One Core Element of Worry and its “Cure”

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No one is immune from worry. We live in a scary world where bad things happen and good things are not always guaranteed. Take a moment and consider what you are facing this week. Did you sense a degree of anxiety creep into your heart? Symptoms vary based upon the degree of worry. You may experience a loss of appetite, racing thoughts, sadness, paranoia, temptations to check out or become over-controlling.

Statistics show that the most prescribed medications are those for anxiety. According to the National Institute of Mental Health, 40 million Americans (about one in six) are suffering from some kind of anxiety disorder. Treatment for anxiety accounts for nearly a quarter of all mental-health care (, Scott Stossel, 12/22/2013).

The core of worry is not easy to diagnose because we are complex beings. Nature, nurture and psychological/spiritual influences are all fair game. Some of us are more prone to worry than others for a variety of reasons. Regardless, we all worry. Sin and suffering are realities and this world is not what it is supposed to be. If you struggle with worry, it is because you are a human being.

What can we learn from Scripture as we seek to respond to our own anxieties? In Matthew 6:25-34, Jesus highlights many reasons we worry. I'll highlight one.

As your read the passage, Jesus implies one of the reasons we worry is because we can't control the future. Notice the use of the future tense; what will you eat, drink or wear. Depending on your context, your worries can be more immediate and focus on physical survival. If you are relatively confident that your basic needs will be met, your worries could spill over into what you might call "psychological needs". Will people like me? Do I measure up? Will my spouse be faithful? Will our kids turn out okay? Will we have enough money to retire? I wonder how and when I will die? The questions can be endless or there may be one or two that grab you and won't let go.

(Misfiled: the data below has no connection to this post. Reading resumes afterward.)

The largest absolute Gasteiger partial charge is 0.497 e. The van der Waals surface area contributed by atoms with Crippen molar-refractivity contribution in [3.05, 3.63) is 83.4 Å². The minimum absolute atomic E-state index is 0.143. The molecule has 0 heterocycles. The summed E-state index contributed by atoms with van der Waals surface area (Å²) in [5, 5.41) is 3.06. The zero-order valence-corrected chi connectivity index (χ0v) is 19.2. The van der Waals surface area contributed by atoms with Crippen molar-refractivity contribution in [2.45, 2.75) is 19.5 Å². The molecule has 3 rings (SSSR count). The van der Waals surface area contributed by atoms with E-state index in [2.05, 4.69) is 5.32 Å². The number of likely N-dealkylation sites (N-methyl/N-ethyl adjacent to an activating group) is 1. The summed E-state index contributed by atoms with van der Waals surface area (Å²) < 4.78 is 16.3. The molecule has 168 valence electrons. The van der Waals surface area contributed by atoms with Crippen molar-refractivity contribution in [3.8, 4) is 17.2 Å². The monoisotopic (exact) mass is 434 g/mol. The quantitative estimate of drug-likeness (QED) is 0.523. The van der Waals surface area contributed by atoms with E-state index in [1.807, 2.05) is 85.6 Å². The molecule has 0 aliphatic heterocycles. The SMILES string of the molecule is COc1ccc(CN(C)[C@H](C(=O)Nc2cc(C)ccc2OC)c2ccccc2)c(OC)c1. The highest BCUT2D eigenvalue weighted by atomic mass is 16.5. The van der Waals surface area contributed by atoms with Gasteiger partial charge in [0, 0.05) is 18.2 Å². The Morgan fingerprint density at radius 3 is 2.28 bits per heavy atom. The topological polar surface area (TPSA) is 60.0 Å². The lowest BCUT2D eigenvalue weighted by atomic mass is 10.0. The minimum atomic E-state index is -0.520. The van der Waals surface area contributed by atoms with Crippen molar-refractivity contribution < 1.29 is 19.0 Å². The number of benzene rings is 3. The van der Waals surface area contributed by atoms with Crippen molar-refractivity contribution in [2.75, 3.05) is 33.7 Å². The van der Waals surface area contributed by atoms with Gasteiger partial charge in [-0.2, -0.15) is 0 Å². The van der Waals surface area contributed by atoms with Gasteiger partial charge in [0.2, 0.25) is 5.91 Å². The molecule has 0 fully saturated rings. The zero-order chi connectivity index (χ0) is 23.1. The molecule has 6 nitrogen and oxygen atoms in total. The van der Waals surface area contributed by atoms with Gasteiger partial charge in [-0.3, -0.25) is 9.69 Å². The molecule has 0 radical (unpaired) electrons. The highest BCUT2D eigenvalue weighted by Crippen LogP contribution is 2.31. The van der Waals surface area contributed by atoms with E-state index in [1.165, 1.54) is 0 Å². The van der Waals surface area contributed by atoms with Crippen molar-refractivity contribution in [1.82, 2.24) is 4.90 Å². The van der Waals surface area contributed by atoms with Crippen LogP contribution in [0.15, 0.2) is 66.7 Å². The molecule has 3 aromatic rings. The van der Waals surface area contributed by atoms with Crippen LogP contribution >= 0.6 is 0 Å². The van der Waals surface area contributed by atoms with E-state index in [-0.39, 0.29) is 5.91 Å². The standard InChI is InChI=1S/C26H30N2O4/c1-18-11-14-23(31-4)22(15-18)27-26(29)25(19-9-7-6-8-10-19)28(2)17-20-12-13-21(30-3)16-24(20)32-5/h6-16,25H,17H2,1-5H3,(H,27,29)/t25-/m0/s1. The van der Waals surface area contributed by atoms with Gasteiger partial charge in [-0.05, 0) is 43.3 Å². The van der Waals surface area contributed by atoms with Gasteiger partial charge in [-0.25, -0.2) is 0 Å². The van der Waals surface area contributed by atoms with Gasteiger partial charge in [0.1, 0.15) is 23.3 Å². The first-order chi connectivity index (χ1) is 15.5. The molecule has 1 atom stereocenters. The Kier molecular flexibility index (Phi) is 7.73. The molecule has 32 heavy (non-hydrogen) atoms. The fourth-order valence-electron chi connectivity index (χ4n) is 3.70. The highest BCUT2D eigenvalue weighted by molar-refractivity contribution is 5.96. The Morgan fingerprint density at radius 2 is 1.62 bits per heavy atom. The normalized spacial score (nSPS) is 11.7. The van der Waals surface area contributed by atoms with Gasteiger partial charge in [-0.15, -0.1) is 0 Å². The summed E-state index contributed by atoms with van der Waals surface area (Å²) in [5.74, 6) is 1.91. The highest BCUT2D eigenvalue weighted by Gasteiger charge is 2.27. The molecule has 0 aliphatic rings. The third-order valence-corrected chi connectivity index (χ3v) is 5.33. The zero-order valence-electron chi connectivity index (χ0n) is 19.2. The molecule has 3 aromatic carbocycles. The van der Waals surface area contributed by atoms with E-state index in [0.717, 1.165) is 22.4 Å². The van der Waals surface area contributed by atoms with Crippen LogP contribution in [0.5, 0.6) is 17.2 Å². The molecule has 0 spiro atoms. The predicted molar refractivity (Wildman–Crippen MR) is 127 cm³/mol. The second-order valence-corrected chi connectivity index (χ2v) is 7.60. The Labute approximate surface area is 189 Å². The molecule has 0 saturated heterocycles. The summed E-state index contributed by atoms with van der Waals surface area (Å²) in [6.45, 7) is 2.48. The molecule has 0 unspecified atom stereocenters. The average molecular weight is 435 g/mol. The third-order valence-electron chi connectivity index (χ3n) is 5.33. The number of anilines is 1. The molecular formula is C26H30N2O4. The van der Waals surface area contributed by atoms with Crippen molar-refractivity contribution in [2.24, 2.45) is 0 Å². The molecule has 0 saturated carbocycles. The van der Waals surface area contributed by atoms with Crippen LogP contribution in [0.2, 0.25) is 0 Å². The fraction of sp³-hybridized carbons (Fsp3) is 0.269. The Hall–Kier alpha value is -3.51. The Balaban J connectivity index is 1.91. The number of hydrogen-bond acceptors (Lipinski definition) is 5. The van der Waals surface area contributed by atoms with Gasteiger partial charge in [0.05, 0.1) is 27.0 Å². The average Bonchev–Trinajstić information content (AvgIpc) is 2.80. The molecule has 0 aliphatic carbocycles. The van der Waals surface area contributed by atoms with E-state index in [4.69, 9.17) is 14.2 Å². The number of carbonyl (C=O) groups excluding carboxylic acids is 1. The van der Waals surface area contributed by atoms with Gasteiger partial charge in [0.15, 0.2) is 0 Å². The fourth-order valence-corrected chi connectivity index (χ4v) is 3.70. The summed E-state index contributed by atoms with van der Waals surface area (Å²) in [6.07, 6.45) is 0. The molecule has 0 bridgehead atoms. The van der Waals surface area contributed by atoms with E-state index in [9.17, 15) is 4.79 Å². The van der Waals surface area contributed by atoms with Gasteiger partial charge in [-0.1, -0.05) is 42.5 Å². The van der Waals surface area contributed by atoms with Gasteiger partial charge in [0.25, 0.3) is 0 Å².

If worry is driven by an uncertainty of the future, consider how Scripture addresses this. One of the broadest themes in the Bible is the future. Christianity's view of history is linear, not circular like many other world-views and belief systems. There is a beginning and an end to human history as we know it. Therefore, the Bible is packed with promises. From Genesis to Revelation, the Bible is brimming with hope. Promises are about the future. Read all the “I will’s” that God utters through the prophets and apostles. One of the biggest promises in Scripture is, "I am making everything new." This is re-iterated in the last book of the Bible (Revelation 21-22).

All of these promises, says Paul, find their “Amen” in Christ (2 Corinthians 1:20). What does that mean? Jesus is the first fruits of what is to come. His resurrection is proof, a sign and a guarantee that all of God's promises will come to fruition. This future certainty is supposed to intersect with our lives in the here and now. In other words, if you belong to this God, He's got you covered. He's got your back! Your future is already wrapped up and nothing can change that. If that is true, what kind of future does God have in store for you? Here is one very important part of your certain future. Consider these words from I John 3:2-3,